With the Public Accounts Committee in place, are our MPs now ready to bite?

The Chamber of Deputies, last month, finally established the long-awaited Public Accounts Committee, whose principal mandate is to follow up on the Auditor General’s annual reports to ensure that they have served their ultimate objective.

The Chamber of Deputies, last month, finally established the long-awaited Public Accounts Committee, whose principal mandate is to follow up on the Auditor General’s annual reports to ensure that they have served their ultimate objective.

By taking on the tasks previously held by the overstretched Standing Committee on Budget and National Patrimony, the new committee, PAC, should provide that missing link between the usually thorough AG reports, and ensuring that offenders are brought to account. The committee should make sure that identified weaknesses in the management of public resources are always addressed by the relevant parties.

Although the government has demonstrated an unequivocal will to fight graft to its roots, with some officials arraigned in court or slapped with administrative penalties, there’s a feeling that its zero-tolerance policy on corruption can register better results if our MPs were actively following up on the actions recommended by the Auditor General.

Parliament, as the principal recipient of the AG reports – on behalf of the citizens – needs to be making the most of the reports, by closely monitoring the application of whatever punitive measures deemed appropriate. Yet, for a long time, our MPs rarely moved out of their way to investigate cases of misappropriation of taxpayers’ money and the recurrent failure by public agencies to account for their expenditures.

Some MPs have blamed their perceived inaction, at least as far as observing their obligation to oversee public spending is concerned, on the fact that members of the Standing Committee on Budget and National Patrimony were always overwhelmed by the responsibilities of analyzing state budget allocations and frameworks. They may be right. But their oversight role would almost amount to nothing if they did not have time to step out of their offices, and ascertain whether the different budgetary allocations were spent on the very items they were approved for.

But that belongs to the past. We now have PAC in place. The profile of the MPs on the new committee is equally encouraging. Most of them were previously on the standing committees for either Budget or Economy.

The committee chairperson is veteran legislator, Juvenal Nkusi (PSD), the country’s first Speaker of what used to be the Transitional Legislative Assembly following the 1994 Genocide against the Tutsi, until recently the chairperson of the committee on Economy and Trade.

A holder of a Bachelor’s degree in Economics, the 56-year old politician should use the experience he has accumulated as a lawmaker for the past 17 years to help draw a line between an era of a largely lukewarm approach to misappropriation cases, and a more proactive one – in the August House.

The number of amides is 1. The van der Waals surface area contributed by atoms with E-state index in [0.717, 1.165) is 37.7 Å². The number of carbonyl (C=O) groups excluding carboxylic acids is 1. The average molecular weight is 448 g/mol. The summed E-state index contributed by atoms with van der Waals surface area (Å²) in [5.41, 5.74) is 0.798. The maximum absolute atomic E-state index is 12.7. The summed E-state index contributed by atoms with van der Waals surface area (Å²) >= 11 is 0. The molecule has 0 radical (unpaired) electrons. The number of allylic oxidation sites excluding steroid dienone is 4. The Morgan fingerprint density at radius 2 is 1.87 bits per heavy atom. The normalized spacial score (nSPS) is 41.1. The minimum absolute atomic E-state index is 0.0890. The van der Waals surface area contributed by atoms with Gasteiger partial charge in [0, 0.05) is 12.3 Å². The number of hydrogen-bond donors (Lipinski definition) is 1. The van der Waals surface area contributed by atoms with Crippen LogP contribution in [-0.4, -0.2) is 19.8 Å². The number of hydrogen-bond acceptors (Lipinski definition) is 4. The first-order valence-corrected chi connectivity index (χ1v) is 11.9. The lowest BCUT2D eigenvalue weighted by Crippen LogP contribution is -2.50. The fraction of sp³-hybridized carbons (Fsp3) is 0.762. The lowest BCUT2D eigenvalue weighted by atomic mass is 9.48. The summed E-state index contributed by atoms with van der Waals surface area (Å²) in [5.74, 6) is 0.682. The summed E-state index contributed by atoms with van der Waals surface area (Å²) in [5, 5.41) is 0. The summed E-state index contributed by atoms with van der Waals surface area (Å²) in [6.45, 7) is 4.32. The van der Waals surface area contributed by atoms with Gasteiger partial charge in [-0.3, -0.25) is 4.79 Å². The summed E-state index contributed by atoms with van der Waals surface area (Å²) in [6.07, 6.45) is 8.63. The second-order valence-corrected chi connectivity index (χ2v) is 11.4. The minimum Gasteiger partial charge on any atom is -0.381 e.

And they are not short of the basic tools that should successfully guide them as they go about their work. Our anti-corruption system is thorough, at least with regard to public expenditure. For instance, nearly every public expense – apart from salaries – should be conducted through standard tendering procedures. All this is clearly stipulated in the public procurement law, which should be much easier for the MPs to interpret since they’re the ones who put it in place.

In addition, every public institution is required to develop and submit to Rwanda Public Procurement Authority (RPPA), as well as publish their procurement plans for the new fiscal year, before going on to execute their respective budgets.

As such, any public procuring entity is prohibited from spending on anything that was never planned for in their procurement plan. Except, of course, for expenses that resulted from natural events that could not have been foreseen (Force Majeure), such as natural disasters.

Therefore, any expenditure that is made outside the already-published procurement plan, and as long as it does not fall under the category of Force Majeure, should constitute a violation of the normal tendering process. Many public institutions tend to try to justify unplanned for expenditures as something that was extremely urgent. For some, that is not always the case. 

Then, there’re the annual AG reports, which should provide the basis for PAC’s active involvement. The ones I have read are fairly  comprehensive; they provide a rich insight into the public expenditure system. They’re simple to follow up and act on.

It’s also encouraging that parliament has created a pool of experts in various fields, whose job is to support MPs dealing with highly technical issues. PAC has a lot to benefit from them.

And certainly there’s a level of political will to prosecute officials accused of corruption. This could be a motivating factor in itself, for the committee, provided that it keeps translating into real action.

In PAC, our parliament has every opportunity to prove its critics wrong. But it also comes with a great deal of challenge to our Honourable Members of Parliament.


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